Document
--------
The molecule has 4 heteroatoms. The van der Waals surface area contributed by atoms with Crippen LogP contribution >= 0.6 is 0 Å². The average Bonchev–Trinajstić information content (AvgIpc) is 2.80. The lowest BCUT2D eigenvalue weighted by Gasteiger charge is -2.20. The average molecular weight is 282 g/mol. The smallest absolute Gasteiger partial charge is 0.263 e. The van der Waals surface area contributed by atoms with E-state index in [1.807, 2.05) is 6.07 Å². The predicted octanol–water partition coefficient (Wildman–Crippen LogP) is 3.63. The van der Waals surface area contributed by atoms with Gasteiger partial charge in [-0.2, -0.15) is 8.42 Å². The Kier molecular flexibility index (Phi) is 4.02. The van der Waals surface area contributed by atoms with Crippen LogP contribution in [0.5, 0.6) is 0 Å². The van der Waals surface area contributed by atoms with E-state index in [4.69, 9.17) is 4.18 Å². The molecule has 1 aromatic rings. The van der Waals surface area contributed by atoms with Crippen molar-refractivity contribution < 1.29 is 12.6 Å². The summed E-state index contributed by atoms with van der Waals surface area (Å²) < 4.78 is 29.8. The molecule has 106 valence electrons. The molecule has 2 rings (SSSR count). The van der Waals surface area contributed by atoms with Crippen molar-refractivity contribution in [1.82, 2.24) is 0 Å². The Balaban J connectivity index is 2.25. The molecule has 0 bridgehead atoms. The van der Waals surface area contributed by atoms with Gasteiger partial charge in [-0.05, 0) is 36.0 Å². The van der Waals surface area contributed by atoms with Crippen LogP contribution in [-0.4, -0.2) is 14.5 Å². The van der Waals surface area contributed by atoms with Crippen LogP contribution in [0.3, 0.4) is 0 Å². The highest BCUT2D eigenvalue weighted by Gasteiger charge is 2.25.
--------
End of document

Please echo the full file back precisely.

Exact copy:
The molecule has 4 heteroatoms. The van der Waals surface area contributed by atoms with Crippen LogP contribution >= 0.6 is 0 Å². The average Bonchev–Trinajstić information content (AvgIpc) is 2.80. The lowest BCUT2D eigenvalue weighted by Gasteiger charge is -2.20. The average molecular weight is 282 g/mol. The smallest absolute Gasteiger partial charge is 0.263 e. The van der Waals surface area contributed by atoms with E-state index in [1.807, 2.05) is 6.07 Å². The predicted octanol–water partition coefficient (Wildman–Crippen LogP) is 3.63. The van der Waals surface area contributed by atoms with Gasteiger partial charge in [-0.2, -0.15) is 8.42 Å². The Kier molecular flexibility index (Phi) is 4.02. The van der Waals surface area contributed by atoms with Crippen LogP contribution in [0.5, 0.6) is 0 Å². The van der Waals surface area contributed by atoms with E-state index in [4.69, 9.17) is 4.18 Å². The molecule has 1 aromatic rings. The van der Waals surface area contributed by atoms with Crippen molar-refractivity contribution < 1.29 is 12.6 Å². The summed E-state index contributed by atoms with van der Waals surface area (Å²) < 4.78 is 29.8. The molecule has 106 valence electrons. The molecule has 2 rings (SSSR count). The van der Waals surface area contributed by atoms with Crippen molar-refractivity contribution in [1.82, 2.24) is 0 Å². The Balaban J connectivity index is 2.25. The molecule has 0 bridgehead atoms. The van der Waals surface area contributed by atoms with Gasteiger partial charge in [-0.05, 0) is 36.0 Å². The van der Waals surface area contributed by atoms with Crippen LogP contribution in [-0.4, -0.2) is 14.5 Å². The van der Waals surface area contributed by atoms with Crippen LogP contribution in [0.3, 0.4) is 0 Å². The highest BCUT2D eigenvalue weighted by Gasteiger charge is 2.25.